Goannas are large monitor lizards in which Australia has 20 of the 30 species found worldwide. One of the most common species of Goanna in Australia is the sand monitor. They are generally more active in cooler weather and can grow to 65.5 cm. They have long necks with loose skin under the throat, which sags in some species giving the neck a larger appearance that the head. It also has a snake-like tongue it flickers in and out, extremely sharp claws, long digits and a long tail.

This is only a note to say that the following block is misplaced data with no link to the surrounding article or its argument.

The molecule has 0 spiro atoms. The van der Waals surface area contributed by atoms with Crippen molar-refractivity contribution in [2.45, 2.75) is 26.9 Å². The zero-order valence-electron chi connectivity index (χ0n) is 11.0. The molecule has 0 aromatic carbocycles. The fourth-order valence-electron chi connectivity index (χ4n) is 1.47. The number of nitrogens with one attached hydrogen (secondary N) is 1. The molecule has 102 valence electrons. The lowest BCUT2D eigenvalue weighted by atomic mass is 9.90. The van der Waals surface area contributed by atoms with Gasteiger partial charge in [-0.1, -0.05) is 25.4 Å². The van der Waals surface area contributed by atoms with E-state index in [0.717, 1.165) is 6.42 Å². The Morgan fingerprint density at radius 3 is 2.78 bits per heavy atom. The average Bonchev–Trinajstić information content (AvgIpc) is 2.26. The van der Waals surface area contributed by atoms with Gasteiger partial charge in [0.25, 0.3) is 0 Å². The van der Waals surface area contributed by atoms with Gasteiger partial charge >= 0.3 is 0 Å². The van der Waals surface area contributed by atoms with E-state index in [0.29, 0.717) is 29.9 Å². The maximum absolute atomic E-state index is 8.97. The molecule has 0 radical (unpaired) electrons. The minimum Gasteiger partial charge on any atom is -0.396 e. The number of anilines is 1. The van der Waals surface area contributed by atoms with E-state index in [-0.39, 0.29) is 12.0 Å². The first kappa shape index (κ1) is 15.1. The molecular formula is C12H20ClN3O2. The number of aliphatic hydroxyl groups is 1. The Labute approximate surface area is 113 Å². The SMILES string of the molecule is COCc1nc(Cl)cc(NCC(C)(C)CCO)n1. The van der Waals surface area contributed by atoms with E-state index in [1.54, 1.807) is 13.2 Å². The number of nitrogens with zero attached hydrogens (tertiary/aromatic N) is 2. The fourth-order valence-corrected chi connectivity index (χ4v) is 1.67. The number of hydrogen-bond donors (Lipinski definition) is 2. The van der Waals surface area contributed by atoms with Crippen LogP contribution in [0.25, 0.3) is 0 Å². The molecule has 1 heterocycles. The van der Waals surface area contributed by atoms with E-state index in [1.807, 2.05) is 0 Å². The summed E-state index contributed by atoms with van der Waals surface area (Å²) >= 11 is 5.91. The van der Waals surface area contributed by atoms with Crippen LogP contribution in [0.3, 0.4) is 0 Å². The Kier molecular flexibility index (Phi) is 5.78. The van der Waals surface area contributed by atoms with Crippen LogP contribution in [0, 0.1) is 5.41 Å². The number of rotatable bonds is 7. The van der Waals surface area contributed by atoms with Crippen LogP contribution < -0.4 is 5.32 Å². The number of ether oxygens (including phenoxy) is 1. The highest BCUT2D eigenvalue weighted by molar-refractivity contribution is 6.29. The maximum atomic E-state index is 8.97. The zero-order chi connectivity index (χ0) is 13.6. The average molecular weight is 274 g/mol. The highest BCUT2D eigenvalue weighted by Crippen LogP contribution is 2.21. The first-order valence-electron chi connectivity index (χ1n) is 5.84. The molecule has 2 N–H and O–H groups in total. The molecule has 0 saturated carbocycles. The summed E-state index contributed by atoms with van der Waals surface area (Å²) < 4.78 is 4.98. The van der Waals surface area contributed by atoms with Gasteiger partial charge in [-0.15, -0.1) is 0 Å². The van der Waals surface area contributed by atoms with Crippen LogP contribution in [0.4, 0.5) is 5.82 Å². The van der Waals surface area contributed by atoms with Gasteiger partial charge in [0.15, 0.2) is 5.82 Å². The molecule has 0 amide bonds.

Goannas live under the earth digging their own tunnels and burrows unless one can be found nearby. They will take refuge in hollowed out trees on occasion and fill any spot they see as a good source of protection or generally a cool shady area. They breed in the wet season with, on average, 3 to 11 eggs per nest. The eggs hatch in 165 days, which usually yields into the late summer. The Goanna is a carnivore and will forage for his prey eating anything from insects to small mammals. They are related to the Komodo Dragon.